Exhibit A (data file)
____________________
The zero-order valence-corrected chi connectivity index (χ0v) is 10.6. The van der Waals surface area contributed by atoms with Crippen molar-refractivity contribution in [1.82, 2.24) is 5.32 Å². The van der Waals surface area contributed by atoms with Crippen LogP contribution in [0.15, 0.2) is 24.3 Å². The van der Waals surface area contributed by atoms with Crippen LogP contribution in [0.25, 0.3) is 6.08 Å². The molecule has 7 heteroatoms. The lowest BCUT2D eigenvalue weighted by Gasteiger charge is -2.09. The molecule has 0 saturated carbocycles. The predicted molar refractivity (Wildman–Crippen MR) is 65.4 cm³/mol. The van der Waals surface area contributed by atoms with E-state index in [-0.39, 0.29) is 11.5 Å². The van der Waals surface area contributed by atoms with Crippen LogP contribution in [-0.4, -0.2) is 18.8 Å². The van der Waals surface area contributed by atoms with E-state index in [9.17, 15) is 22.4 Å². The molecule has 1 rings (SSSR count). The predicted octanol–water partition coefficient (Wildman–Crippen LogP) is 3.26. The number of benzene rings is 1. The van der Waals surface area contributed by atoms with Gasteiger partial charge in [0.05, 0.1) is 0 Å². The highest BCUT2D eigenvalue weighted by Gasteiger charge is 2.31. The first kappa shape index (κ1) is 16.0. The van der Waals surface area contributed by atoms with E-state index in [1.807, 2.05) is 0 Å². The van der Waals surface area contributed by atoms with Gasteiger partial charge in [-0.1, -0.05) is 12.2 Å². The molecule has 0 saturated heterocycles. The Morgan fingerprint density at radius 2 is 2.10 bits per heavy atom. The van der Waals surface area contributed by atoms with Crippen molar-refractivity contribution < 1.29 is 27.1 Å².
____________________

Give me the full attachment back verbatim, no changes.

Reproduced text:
The zero-order valence-corrected chi connectivity index (χ0v) is 10.6. The van der Waals surface area contributed by atoms with Crippen molar-refractivity contribution in [1.82, 2.24) is 5.32 Å². The van der Waals surface area contributed by atoms with Crippen LogP contribution in [0.15, 0.2) is 24.3 Å². The van der Waals surface area contributed by atoms with Crippen LogP contribution in [0.25, 0.3) is 6.08 Å². The molecule has 7 heteroatoms. The lowest BCUT2D eigenvalue weighted by Gasteiger charge is -2.09. The molecule has 0 saturated carbocycles. The predicted molar refractivity (Wildman–Crippen MR) is 65.4 cm³/mol. The van der Waals surface area contributed by atoms with E-state index in [-0.39, 0.29) is 11.5 Å². The van der Waals surface area contributed by atoms with Crippen LogP contribution in [-0.4, -0.2) is 18.8 Å². The van der Waals surface area contributed by atoms with E-state index in [9.17, 15) is 22.4 Å². The molecule has 1 rings (SSSR count). The predicted octanol–water partition coefficient (Wildman–Crippen LogP) is 3.26. The number of benzene rings is 1. The van der Waals surface area contributed by atoms with Gasteiger partial charge in [0.05, 0.1) is 0 Å². The highest BCUT2D eigenvalue weighted by Gasteiger charge is 2.31. The first kappa shape index (κ1) is 16.0. The van der Waals surface area contributed by atoms with E-state index in [1.807, 2.05) is 0 Å². The van der Waals surface area contributed by atoms with Gasteiger partial charge in [-0.1, -0.05) is 12.2 Å². The molecule has 0 saturated heterocycles. The Morgan fingerprint density at radius 2 is 2.10 bits per heavy atom. The van der Waals surface area contributed by atoms with Crippen molar-refractivity contribution < 1.29 is 27.1 Å².